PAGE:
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TOPIC: Industrial Rock

Industrial Rock 3 years 7 months ago #2841

  • dreddup
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One of my favorite music genres. You really need to be into it to know what goes there and what doesn't. It's a mess nowdays partly because of the critics include every more electronic based nu-metal bend into it. So many people include genres like NDH (Neue Deutsche Hrte), American coldwave (not to be mixed with French cold wave 80s noir pop genre), groove metal or industrial metal into industrial rock but they are simply not a part of the ideology, iconography and aesthetics of this genre. Industrial rock has this guitar driven punk attitude mixed with apocalyptic and aggressive electronics. It's sometimes dark and noisy and sometimes catchy and dance driven . Be very careful about including bands like Rammstein, Fear Factory, Static-X, Oomph!, Deathstars etc....into industrial rock or industrial in general. Though superficially abrasive and often aggressive, industrial rock is generally more listener-friendly than traditional industrial. Moreover, industrial music has always been alternative and could not be very popular in the mainstream world. There are 3 different styles of industrial rock. Plain industrial rock that has a well-balanced rock/electronic elegance, the more electronic driven industrial rock (where synths try to imitate guitar riffs and vocals go mostly into deep distortion) and guitar driven industrial rock where electronic sounds fill the background. Also - fans of this kind of music are called rivetheads.

Here's my little short genre presentation if you want to go into the history:

70s SCENE

It all started in late 70s. Industrial culture was born in 1975. and had "un-music" ideology playing on everything that provided live noise. From tape experiments to weird noise making simply hiting everything that makes sound on stage. It wanted to make audience unlearn the music laws and present alternative solutions to instruments and music making. The other fraction were synth-based electronic bands that started to appear like mushrooms everywhere. It was clear that new genres of music like synth pop, progressive synth and electronic punk we're something new and different. Two main fractions in the music scene were made - on one side live rock music, and in the other - electronic music. One didn't want to do anything with the other. Live rock musicians of the time stated that electronic music was nothing but button pressing junk, and electronic musicians of the time thought that rock music is obsolete and oldschool. In the end of 70s, after new wave and synth punk were introduced to wider audiences, there was a small fraction of bands aware of stupidity from dividing music into this and that. These bands were the pioneers of industrial rock music and wanted to experiment with both fractions at the same time. They loved guitar riffs but also enjoyed good electronic beats and synthesized solutions off the no-wave scene. The first few I can say that have that industrial rock vibe in some of their songs were the bands like Chrome, Tubeway Army, Suicide, SPK, Einsturzende Neubauten, Pere Ubu, Fad Gadget and Cabaret Voltaire. They were the 70s guru guys responsible for loud machine driven rhythm and punk driven riffs. Their performances were described as theatre from the critics of that time. Looking like abandoned vultures from post-apocalyptic movies, they brought cyberpunk aesthetics to punk fashion of the time.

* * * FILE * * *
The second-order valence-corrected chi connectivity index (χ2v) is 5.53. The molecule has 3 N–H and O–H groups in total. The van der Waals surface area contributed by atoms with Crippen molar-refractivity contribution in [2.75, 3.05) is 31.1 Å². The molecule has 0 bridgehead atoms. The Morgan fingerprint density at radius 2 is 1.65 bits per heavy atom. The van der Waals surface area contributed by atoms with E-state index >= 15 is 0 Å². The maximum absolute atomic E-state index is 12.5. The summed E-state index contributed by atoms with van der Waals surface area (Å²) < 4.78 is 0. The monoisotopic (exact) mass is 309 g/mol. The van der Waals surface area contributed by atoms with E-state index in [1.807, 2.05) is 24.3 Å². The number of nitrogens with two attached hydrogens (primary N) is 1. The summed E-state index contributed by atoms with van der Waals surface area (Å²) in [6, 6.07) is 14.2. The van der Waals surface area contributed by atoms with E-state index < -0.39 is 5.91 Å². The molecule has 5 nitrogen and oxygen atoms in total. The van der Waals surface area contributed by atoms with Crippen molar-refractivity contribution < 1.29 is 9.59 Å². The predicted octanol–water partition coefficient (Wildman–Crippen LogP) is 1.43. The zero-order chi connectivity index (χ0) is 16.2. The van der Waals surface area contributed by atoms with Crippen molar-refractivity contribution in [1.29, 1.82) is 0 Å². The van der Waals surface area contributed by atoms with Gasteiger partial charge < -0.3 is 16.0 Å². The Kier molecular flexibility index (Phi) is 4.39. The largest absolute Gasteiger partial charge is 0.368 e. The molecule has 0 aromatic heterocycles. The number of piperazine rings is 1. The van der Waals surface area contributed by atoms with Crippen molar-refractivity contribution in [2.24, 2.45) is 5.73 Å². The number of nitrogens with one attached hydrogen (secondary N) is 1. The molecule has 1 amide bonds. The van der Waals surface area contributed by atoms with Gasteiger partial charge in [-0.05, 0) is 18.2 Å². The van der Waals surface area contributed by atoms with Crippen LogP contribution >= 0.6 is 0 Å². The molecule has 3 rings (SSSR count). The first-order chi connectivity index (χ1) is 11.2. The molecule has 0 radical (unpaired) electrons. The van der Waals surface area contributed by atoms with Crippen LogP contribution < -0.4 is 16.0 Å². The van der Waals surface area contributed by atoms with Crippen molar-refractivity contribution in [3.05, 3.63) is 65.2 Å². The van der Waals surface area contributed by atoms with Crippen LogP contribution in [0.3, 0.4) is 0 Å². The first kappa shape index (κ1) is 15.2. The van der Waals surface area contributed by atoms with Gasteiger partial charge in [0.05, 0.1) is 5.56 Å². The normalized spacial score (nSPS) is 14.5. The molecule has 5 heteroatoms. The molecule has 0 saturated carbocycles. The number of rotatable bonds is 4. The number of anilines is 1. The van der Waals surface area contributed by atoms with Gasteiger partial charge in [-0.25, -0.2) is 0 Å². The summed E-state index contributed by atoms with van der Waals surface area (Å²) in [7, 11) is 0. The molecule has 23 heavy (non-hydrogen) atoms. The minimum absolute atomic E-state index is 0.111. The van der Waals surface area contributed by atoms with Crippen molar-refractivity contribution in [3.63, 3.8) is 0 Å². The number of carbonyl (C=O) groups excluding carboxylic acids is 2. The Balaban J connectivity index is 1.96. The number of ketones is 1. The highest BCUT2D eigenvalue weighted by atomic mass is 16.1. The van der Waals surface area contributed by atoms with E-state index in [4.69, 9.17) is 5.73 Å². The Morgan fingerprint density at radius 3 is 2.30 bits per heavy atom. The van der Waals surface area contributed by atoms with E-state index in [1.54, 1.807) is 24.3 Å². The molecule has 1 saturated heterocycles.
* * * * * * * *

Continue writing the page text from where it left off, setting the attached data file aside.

80s SCENE

The second wave emerged in the early 80s, bands like Swans, Big Black, Die Krupps, My Life with the Thrill Kill Kult and Foetus. There was a lot of post-punk vibe present in their music at the time, but mid 80s nailed the genre aesthetics & sound into something completely new. Bands like Ministry & The Young Gods were the first ones to break the rules and make the new genre - industrial rock genre. In that time, there was a lot of clones of these bands. In USA, Ministry had a lot of side-projects and electronic band-friends that switched their sound to industrial rock. The Young Gods were one of the first in Europe to present guitar sampling tricks and loud beating drums. The late 80s included bands like Revolting Cocks, KMFDM, Chemlab, Stabbing Westward, Godflesh, Treponem Pal, Orifice, 16 Volt, Lard... it was more aggressive and "beat against riff" driven with less experimentation. Performances of the time included a lot of video projections, flame throwers and loud metallic barrels present on stage as their gadgets & instruments. It was noted that the guys from SPK played a show in mid 80s which left one of the members with broken arms because they were fighting themselves with baseball bats on-stage.

90s SCENE & THE GOLDEN ERA OF THE GENRE